Like the robin, he will stay close to a gardener, knowing that a tasty grub may be his reward. Here, he's on one of the ancient pieces of carved stone which litter the village, legacy of the Lycians, the Greeks and the Romans. black redstart on an ancient piece of carved stone.
juvenile sparrowhawk There are lots of birds of prey in the valley, but most are very rarely garden visitors. The exception is the sparrowhawk. Usually when he comes, all you see is a flurry of feathers and a crash as he falls from the sky onto a hapless small bird.
Recently, this young female sparrowhawk, with her brown feathers and and barred chest, and her eyes still of yellow not yet turned to orange has taken to paying us a visit. She doesn't just swoop down on her chosen prey, but will follow it on foot into cover, as she is doing here. juvenile sparrowhawk in winter
male goldfinch in spring A male goldfinch is a spectacular sight, with his glowing colours. They're seed-eaters, eating seeds of the thistles which are plentiful by the edges of the fields.
They especially love sunflower seeds, and we've found that the smaller-headed varieties like "Moonwalker" and "Teddybear" stand better than the common huge sunflowers, giving lots of smaller seeds, and attracting lots of goldfinches.
One of the loveliest songs to be heard must surely be that of the black headed bunting. Another migrant who leaves us for the winter, he likes to sing perched on the highest branches of small trees and large shrubs. male black headed bunting
bluetits nesting in postbox There's a postbox in the centre of the village, where we can post our letters. But this pair of bluetits found a much better use for it!
It's right beside the Dervish Café where all the men sit for hours, but people coming and going didn't seem to bother them in the least. bluetits nesting in postbox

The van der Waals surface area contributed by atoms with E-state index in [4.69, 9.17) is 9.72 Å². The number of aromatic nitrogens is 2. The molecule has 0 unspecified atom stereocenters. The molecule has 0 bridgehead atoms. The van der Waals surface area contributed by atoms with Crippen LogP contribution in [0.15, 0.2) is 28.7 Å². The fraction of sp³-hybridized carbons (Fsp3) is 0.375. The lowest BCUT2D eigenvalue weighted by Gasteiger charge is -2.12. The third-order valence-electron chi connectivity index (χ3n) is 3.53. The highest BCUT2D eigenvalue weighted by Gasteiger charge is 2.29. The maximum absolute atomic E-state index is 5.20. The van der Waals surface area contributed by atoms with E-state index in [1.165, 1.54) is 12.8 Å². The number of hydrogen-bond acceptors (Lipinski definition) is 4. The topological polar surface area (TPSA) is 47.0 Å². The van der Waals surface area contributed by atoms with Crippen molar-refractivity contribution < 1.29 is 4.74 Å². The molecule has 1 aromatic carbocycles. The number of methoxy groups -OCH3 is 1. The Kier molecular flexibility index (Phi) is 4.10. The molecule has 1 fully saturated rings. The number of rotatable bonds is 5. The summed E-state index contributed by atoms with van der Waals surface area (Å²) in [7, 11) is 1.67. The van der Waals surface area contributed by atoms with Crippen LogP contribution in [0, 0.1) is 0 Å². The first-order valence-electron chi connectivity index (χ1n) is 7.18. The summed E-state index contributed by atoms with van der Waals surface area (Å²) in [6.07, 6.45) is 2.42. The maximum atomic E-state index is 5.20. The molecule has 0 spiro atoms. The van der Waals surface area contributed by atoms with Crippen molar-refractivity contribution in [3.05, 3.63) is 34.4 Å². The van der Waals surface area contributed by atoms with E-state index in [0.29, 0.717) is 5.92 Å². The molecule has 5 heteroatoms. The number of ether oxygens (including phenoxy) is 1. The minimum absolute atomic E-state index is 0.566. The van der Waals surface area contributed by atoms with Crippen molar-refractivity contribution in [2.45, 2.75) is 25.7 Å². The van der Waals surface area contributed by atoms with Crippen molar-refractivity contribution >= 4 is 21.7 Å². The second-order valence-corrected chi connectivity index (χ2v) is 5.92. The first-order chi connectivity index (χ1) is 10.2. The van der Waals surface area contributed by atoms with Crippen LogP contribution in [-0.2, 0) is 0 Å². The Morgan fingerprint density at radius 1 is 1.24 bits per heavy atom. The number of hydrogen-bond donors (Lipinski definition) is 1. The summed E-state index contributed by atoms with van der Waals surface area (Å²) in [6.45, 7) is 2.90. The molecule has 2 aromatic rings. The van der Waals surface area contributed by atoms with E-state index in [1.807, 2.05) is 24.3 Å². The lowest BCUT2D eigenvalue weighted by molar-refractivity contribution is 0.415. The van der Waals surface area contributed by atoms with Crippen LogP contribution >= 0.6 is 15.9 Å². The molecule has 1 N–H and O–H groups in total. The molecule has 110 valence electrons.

bluetits nesting in post box They flew in and out with food for the chicks, and successfully raised a whole brood last year. We hope they'll come back next year - only problem is that no one could post anything till the fledglings flew!
We love to listen to the "coo COO coo" of the collared dove, and there are three pairs regularly visit the garden. collared dove
pair of collared doves They happily mix with the garden's huge flock of resident sparrows, sharing the barley, bulgur wheat and seeds we put out for them.
Possibly our favourite summer visitors are the swallows, who arrive every year about mid March. Despite being tiny creatures weighing about 20 grammes, they have flown all the way from Africa.
And even more amazingly, they find their way back to the same nest! Groups of them can be seen collecting mud for necessary repairs, or to build new nests.
swallows gathering mud for nesting
swallow chicks in nest A nest in our garage is home to one pair who happily raise a brood of chicks every year, apparently not even slightly concerned by our moggies.
The chicks have a constant state - hungry, hungry, hungry! swallow chicks in nest
swallow chicks in nest Their harassed parents are kept busy from morning till night feeding them.
Being faced with an array of wide open beaks and ceaseless demanding shrieks can't be easy. swallows feeding chicks
swallow chicks being fed What they do is always feed the middle chick.
Then when the parent flies off to seek more insects, the fledglings shuffle round the nest, ensuring that a different baby is middle one next time.
Which is pretty clever when you think about it!